All of our previous discussions on the binomial model have been carried out under the assumption of zero interest rates, that is, the continuously compounding rate $r$ is equal to zero. We will now relax that assumption and assume that $r$ is positive. Hence, a riskless bond will now grow as $e^{rt}$ over time $t$.

If we take $S_t$ as the price of the stock, then $S_0$ is today's price. Recalling that in the next step, the stock can take one of two values, denoted by $S_U$ and $S_D$, with $S_D < S_U$. After a time period $\Delta t$, we must have that:

\begin{eqnarray*} S_D < S_0 e^{rt} < S_U \end{eqnarray*}If this wasn't the case, i.e. that the compounded stock price lay outside these bounds, we could construct an arbitrage opportunity.

There are three ways to find the value of a derivative paying $f(S)$ at time $\Delta t$: Risk Neutrality, Replication and Hedging. We will consider the risk neutral pricing scheme first, because it is the simplest to carry out, if slightly less intuitive than the 'constructive' methods.

Our task is to find the probability of the stock ending up in states $U$ or $D$, such that, on average, the stock grows at the compounding risk free rate $r$. Thus we need to find $p$ such that:

\begin{eqnarray*} \mathbb{E}(S_{\Delta t}) = pS_U + (1-p)S_D = S_0 e^{r\Delta t} \end{eqnarray*}After some algebra, this leads to an expression for $p$:

\begin{eqnarray*} p = \frac{S_0 e^{r\Delta t} - S_D}{S_U - S_D} \end{eqnarray*}Given our prior bounds on the risk free growth of the stock $S_0 e^{r\Delta t}$, we must have that $0 < p < 1$. Now we will apply our argument of risk neutrality. Previously we stated that the expectation of all possible portfolio values in the next time step had to be equal to today's value, otherwise an arbitrage opportunity would exist.

If we denote expectation under the risk neutral probability $p$, as $\mathbb{E}_{RN}$ then our risk free bond no longer satisfies this property. The bond's value at $\Delta t$ is not equal to the bond's value today:

\begin{eqnarray*} \mathbb{E}(B_{\Delta t}) \neq B_0 \end{eqnarray*}Thus in order to make a similar argument, we need to consider instead *discounted prices*. This means rather than requiring that every possible portfolio to have expectation equal to today's value, we need that the expectation should be the same as the asset's valye *invested at the compounding risk free rate*. This is the same as saying that its discounted expectation is the same as today's value. Hence we require, for every asset A:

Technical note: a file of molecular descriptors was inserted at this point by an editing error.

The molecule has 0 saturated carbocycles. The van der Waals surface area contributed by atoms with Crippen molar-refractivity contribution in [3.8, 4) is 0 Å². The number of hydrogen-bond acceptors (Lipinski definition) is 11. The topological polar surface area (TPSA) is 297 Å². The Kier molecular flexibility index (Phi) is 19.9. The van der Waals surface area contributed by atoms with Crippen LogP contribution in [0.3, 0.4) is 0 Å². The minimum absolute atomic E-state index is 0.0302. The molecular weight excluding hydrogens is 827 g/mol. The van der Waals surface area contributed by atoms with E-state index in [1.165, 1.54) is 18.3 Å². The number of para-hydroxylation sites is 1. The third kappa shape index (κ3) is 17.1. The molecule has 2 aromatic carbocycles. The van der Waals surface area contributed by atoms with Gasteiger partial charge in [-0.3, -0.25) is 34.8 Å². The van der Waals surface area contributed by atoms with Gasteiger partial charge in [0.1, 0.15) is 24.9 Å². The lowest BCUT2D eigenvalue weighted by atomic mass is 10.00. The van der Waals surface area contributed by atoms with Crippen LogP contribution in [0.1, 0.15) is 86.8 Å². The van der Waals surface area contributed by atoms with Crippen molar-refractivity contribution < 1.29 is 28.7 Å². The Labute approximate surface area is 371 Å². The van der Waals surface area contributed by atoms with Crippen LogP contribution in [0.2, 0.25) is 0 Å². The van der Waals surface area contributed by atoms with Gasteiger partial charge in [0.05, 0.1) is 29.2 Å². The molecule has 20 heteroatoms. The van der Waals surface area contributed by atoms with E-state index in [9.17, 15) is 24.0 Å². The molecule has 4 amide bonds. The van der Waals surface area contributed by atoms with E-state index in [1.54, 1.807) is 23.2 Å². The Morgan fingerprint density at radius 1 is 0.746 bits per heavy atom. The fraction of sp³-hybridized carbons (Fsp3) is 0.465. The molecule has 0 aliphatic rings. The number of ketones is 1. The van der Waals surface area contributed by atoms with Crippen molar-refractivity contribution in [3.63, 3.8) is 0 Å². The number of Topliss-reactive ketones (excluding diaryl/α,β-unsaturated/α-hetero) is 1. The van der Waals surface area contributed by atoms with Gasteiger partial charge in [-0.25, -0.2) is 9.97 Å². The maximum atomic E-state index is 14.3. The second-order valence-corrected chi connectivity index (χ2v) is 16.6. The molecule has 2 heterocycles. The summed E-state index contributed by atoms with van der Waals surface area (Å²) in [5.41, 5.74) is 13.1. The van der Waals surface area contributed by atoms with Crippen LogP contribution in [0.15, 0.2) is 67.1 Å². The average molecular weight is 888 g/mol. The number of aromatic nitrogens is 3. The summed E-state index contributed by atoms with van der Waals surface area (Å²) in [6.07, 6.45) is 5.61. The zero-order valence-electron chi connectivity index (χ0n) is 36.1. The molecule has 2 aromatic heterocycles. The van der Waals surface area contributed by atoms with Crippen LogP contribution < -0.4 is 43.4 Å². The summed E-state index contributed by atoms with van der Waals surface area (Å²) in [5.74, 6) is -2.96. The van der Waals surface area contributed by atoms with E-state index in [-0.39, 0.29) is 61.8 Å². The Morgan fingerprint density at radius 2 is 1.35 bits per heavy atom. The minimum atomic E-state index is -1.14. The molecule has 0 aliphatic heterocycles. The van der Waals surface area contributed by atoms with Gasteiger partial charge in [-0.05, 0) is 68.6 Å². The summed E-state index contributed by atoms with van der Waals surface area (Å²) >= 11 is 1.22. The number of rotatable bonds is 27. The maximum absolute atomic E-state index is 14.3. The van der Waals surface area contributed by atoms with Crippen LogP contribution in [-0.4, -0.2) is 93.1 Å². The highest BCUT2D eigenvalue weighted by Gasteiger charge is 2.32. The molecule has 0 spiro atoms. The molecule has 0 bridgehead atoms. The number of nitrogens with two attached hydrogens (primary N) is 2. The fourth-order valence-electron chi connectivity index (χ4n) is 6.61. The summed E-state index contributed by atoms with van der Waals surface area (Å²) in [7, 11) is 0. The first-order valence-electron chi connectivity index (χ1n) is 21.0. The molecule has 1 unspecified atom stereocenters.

Clearly the bond satisfies this criterion and the stock will also satisfy this, since we have chosen the risk neutral probability $p$ to ensure this is the case. Now we wish to price the derivative, with payoff $f(S)$. We can define $C_0$ such that it satisfies the following relation:

\begin{eqnarray*} C_0 = \mathbb{E}_{RN}\left(\frac{A_{\Delta t}}{B_{\Delta t}}\right) = e^{-r\Delta t}\mathbb{E}_{RN}(f(S)) \end{eqnarray*}In order to achieve a definitive price for this option, we must construct a portfolio which contains certain quantities of the asset, derivative and risk-free bond with initial total value of zero. Then at time $\Delta t$ the expected value of its ratio with the bond, under the risk neutral probability $p$, will also be zero.

The risk neutral expectation of the portfolio must also be zero, since the bond's value is independent of that of the asset. Further, this implies that the portfolio cannot be an arbitrage opportunity. This is because of there was a guaranteed positive outcome for this portfolio, then the risk-neutral portfolio would also be positive and thus it could not be worth zero at today's time.

Thus, we utilise the above formula but amend the expression for $\mathbb{E}_{RN}(f(S))$ such that it includes the risk-neutral probability $p$ for the payoff:

\begin{eqnarray*} C_0 = e^{-r\Delta t}(pf(S_U)+(1-p)f(S_D)) \end{eqnarray*}The next article will be to show that we can achieve the same value using a hedging argument.